Category Archives: FortiClient

FortiClient EMS – Enterprise Management Server

FortiClient EMS – Enterprise Management Server

FortiClient Enterprise Management Server (FortiClient EMS) is a security management solution that enables scalable and centralized management of multiple endpoints (computers). FortiClient EMS provides efficient and effective administration of endpoints running FortiClient. It provides visibility across the network to securely share information and assign security profiles to endpoints. It is designed to maximize operational efficiency and includes automated capabilities for device management and troubleshooting.

FortiClient EMS is designed to meet the needs of small to large enterprises that deploy FortiClient on endpoints. Benefits of deploying FortiClient EMS include:

Communication Service Protocol Port
FortiClient endpoint registration File transfers TCP 8013 (default)
Computer browser service Enabled
Samba (SMB) service

l During FortiClient deployment, endpoints may connect to the FortiClient EMS server using the SMB service.

Enabled 445
Distributed Computing Environment / Remote Procedure Calls (DCE- RPC)

l The FortiClient EMS server connects to the endpoints using RPC for FortiClient deployment.

Enabled 135
Active Directory server connection When used as

a default connection

Windows HTTP TCP 80
  • Remotely deploying FortiClient software to Windows PCs.
  • Updating profiles for endpoint users regardless of access location, such as administering antivirus, web filtering, VPN, and signature updates.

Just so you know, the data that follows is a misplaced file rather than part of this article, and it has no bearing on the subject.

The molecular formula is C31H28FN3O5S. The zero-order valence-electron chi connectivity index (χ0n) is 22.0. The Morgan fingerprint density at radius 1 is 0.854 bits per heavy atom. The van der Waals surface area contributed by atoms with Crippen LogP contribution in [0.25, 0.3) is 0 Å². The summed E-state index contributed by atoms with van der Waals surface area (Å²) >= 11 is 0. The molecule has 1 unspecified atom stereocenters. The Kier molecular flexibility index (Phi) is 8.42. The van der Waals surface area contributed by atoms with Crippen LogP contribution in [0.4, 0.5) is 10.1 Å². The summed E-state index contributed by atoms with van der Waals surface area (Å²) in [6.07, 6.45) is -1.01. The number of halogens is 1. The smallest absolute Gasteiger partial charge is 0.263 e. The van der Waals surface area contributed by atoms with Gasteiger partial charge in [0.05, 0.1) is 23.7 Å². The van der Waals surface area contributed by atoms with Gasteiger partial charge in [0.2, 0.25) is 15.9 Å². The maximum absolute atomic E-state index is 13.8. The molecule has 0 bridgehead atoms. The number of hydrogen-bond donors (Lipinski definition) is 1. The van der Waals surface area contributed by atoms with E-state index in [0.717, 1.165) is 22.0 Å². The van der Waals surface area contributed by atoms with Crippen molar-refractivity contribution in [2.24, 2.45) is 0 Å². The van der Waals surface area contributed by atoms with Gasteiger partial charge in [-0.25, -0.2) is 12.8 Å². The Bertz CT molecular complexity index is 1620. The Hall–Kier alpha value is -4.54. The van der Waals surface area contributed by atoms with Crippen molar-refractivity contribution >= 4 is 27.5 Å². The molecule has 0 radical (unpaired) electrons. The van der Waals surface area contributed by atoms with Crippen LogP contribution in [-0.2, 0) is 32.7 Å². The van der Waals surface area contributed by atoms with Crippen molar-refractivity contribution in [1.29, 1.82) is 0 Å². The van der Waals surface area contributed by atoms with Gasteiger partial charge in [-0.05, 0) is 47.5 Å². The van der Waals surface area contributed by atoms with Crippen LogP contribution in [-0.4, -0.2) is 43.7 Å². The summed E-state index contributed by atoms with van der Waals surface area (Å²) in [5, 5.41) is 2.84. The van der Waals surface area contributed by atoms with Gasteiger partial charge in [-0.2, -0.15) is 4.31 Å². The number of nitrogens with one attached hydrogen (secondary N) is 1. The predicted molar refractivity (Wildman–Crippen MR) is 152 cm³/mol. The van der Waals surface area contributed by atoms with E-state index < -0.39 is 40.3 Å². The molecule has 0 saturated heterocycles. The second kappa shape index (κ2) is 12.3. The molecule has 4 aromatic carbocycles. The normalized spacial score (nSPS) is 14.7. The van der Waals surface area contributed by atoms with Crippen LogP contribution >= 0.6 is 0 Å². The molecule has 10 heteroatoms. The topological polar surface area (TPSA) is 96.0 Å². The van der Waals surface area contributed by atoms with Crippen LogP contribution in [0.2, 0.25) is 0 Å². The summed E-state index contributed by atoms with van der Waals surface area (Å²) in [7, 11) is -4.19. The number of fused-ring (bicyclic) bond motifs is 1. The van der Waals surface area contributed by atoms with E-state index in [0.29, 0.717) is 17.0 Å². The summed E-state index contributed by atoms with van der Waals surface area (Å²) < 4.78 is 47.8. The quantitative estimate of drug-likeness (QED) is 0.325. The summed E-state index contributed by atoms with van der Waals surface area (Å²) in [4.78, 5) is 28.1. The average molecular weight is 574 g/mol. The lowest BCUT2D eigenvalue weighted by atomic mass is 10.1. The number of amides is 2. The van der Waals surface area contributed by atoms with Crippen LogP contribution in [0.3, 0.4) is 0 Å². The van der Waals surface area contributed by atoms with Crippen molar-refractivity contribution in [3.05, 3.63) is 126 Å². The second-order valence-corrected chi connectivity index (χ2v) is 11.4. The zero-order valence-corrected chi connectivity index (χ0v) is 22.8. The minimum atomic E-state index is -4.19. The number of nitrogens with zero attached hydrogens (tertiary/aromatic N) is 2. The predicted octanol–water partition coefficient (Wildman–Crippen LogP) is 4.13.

• Administering FortiClient endpoint registrations, such as accepting, deregistering, and blocking registrations. l Managing endpoints, such as status, system, and signature information. l Identifying outdated versions of FortiClient software.

Required services

You must ensure that required ports and services are enabled for use by FortiClient EMS and its associated applications on your server. The required ports and services enable FortiClient EMS to communicate with clients and servers running associated applications.

FortiClient EMS – Enterprise Management Server

Communication Service Protocol Port
Internet Information Services (IIS) HTTPS TCP 443, 10443
SQL server

For more infomation about FortiClient EMS, including other requirements, installation, and management, see the FortiClient EMS Administration Guide.

FortiClient WAN optimization over IPsec VPN configuration example

FortiClient WAN optimization over IPsec VPN configuration example

This example shows how to add WAN optimization to a FortiClient IPsec VPN. The IPsec VPN tunnel allows remote FortiClient users to connect to the internal network behind the FortiGate unit.


Example FortiClient WAN optimization configuration

To configure the FortiGate unit

Because computers running FortiClient can have IP addresses that change often, it is usually not practical to add FortiClient peers to the FortiGate WAN optimization peer list. Instead, a FortiGate unit that accepts WAN optimization tunnel requests from FortiClient is usually configured to accept any peer. This example does this by adding a WAN optimization authentication group with Peer acceptance set to Accept Any Peer.